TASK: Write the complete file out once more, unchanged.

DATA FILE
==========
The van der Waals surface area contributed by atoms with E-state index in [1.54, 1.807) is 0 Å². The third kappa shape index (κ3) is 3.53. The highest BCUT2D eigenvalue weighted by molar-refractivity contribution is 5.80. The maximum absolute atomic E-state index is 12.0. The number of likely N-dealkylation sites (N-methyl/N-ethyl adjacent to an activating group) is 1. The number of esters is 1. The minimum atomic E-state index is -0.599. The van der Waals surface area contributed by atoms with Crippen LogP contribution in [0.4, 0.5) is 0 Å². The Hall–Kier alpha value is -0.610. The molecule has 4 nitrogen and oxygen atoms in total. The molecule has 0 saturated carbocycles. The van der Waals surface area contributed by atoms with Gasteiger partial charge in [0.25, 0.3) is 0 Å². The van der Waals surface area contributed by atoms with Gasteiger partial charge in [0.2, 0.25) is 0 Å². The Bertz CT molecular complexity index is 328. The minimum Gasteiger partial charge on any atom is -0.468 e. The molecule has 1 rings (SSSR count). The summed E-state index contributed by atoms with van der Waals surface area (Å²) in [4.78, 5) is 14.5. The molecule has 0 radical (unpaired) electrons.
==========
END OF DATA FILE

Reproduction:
The van der Waals surface area contributed by atoms with E-state index in [1.54, 1.807) is 0 Å². The third kappa shape index (κ3) is 3.53. The highest BCUT2D eigenvalue weighted by molar-refractivity contribution is 5.80. The maximum absolute atomic E-state index is 12.0. The number of likely N-dealkylation sites (N-methyl/N-ethyl adjacent to an activating group) is 1. The number of esters is 1. The minimum atomic E-state index is -0.599. The van der Waals surface area contributed by atoms with Crippen LogP contribution in [0.4, 0.5) is 0 Å². The Hall–Kier alpha value is -0.610. The molecule has 4 nitrogen and oxygen atoms in total. The molecule has 0 saturated carbocycles. The van der Waals surface area contributed by atoms with Gasteiger partial charge in [0.25, 0.3) is 0 Å². The van der Waals surface area contributed by atoms with Gasteiger partial charge in [0.2, 0.25) is 0 Å². The Bertz CT molecular complexity index is 328. The minimum Gasteiger partial charge on any atom is -0.468 e. The molecule has 1 rings (SSSR count). The summed E-state index contributed by atoms with van der Waals surface area (Å²) in [4.78, 5) is 14.5. The molecule has 0 radical (unpaired) electrons.